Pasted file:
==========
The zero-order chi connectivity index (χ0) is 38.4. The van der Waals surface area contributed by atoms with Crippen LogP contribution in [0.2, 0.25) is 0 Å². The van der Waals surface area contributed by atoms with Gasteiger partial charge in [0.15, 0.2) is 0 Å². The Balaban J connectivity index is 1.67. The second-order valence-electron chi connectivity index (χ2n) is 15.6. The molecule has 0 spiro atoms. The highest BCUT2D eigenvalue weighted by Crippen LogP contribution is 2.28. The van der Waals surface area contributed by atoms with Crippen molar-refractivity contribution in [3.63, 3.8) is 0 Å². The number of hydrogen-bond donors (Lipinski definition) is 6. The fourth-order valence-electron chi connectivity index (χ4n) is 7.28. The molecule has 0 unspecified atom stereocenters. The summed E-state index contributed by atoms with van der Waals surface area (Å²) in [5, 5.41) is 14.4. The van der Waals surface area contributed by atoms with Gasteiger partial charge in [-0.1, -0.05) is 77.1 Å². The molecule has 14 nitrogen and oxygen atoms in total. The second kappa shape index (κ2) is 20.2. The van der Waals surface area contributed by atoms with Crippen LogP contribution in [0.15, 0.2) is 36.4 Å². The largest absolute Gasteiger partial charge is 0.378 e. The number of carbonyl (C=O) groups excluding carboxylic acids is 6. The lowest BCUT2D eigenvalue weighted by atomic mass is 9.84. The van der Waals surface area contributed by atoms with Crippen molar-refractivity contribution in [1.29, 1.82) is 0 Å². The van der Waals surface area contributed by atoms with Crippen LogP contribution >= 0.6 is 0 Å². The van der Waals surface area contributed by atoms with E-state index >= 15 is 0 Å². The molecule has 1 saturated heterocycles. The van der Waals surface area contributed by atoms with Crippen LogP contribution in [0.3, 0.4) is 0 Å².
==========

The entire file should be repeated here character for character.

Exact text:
The zero-order chi connectivity index (χ0) is 38.4. The van der Waals surface area contributed by atoms with Crippen LogP contribution in [0.2, 0.25) is 0 Å². The van der Waals surface area contributed by atoms with Gasteiger partial charge in [0.15, 0.2) is 0 Å². The Balaban J connectivity index is 1.67. The second-order valence-electron chi connectivity index (χ2n) is 15.6. The molecule has 0 spiro atoms. The highest BCUT2D eigenvalue weighted by Crippen LogP contribution is 2.28. The van der Waals surface area contributed by atoms with Crippen molar-refractivity contribution in [3.63, 3.8) is 0 Å². The number of hydrogen-bond donors (Lipinski definition) is 6. The fourth-order valence-electron chi connectivity index (χ4n) is 7.28. The molecule has 0 unspecified atom stereocenters. The summed E-state index contributed by atoms with van der Waals surface area (Å²) in [5, 5.41) is 14.4. The van der Waals surface area contributed by atoms with Gasteiger partial charge in [-0.1, -0.05) is 77.1 Å². The molecule has 14 nitrogen and oxygen atoms in total. The second kappa shape index (κ2) is 20.2. The van der Waals surface area contributed by atoms with Crippen LogP contribution in [0.15, 0.2) is 36.4 Å². The largest absolute Gasteiger partial charge is 0.378 e. The number of carbonyl (C=O) groups excluding carboxylic acids is 6. The lowest BCUT2D eigenvalue weighted by atomic mass is 9.84. The van der Waals surface area contributed by atoms with Crippen molar-refractivity contribution in [1.29, 1.82) is 0 Å². The van der Waals surface area contributed by atoms with Crippen LogP contribution >= 0.6 is 0 Å². The van der Waals surface area contributed by atoms with E-state index >= 15 is 0 Å². The molecule has 1 saturated heterocycles. The van der Waals surface area contributed by atoms with Crippen LogP contribution in [0.3, 0.4) is 0 Å².